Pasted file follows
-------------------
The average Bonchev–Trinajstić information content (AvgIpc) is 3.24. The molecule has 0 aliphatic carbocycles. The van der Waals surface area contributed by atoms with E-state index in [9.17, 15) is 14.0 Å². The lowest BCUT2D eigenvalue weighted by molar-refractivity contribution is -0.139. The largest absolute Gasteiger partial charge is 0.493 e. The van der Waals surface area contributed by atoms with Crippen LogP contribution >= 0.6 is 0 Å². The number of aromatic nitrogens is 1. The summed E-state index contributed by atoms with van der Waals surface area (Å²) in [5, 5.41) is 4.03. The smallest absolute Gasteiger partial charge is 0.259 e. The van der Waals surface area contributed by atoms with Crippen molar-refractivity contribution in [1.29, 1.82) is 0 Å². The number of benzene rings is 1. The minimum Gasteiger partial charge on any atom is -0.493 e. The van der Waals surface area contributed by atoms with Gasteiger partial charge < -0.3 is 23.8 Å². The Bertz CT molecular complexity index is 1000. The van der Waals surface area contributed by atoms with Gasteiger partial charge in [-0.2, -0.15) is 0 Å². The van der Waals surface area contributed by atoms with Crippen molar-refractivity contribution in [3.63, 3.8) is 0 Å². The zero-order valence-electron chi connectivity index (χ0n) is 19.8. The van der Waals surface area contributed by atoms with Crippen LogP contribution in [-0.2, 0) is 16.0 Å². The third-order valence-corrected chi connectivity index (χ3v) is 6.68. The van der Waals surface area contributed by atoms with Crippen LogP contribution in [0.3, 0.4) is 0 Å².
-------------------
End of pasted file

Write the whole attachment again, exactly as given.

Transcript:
The average Bonchev–Trinajstić information content (AvgIpc) is 3.24. The molecule has 0 aliphatic carbocycles. The van der Waals surface area contributed by atoms with E-state index in [9.17, 15) is 14.0 Å². The lowest BCUT2D eigenvalue weighted by molar-refractivity contribution is -0.139. The largest absolute Gasteiger partial charge is 0.493 e. The van der Waals surface area contributed by atoms with Crippen LogP contribution >= 0.6 is 0 Å². The number of aromatic nitrogens is 1. The summed E-state index contributed by atoms with van der Waals surface area (Å²) in [5, 5.41) is 4.03. The smallest absolute Gasteiger partial charge is 0.259 e. The van der Waals surface area contributed by atoms with Crippen molar-refractivity contribution in [1.29, 1.82) is 0 Å². The number of benzene rings is 1. The minimum Gasteiger partial charge on any atom is -0.493 e. The van der Waals surface area contributed by atoms with Gasteiger partial charge < -0.3 is 23.8 Å². The Bertz CT molecular complexity index is 1000. The van der Waals surface area contributed by atoms with Gasteiger partial charge in [-0.2, -0.15) is 0 Å². The van der Waals surface area contributed by atoms with Crippen molar-refractivity contribution in [3.63, 3.8) is 0 Å². The zero-order valence-electron chi connectivity index (χ0n) is 19.8. The van der Waals surface area contributed by atoms with Crippen LogP contribution in [-0.2, 0) is 16.0 Å². The third-order valence-corrected chi connectivity index (χ3v) is 6.68. The van der Waals surface area contributed by atoms with Crippen LogP contribution in [0.3, 0.4) is 0 Å².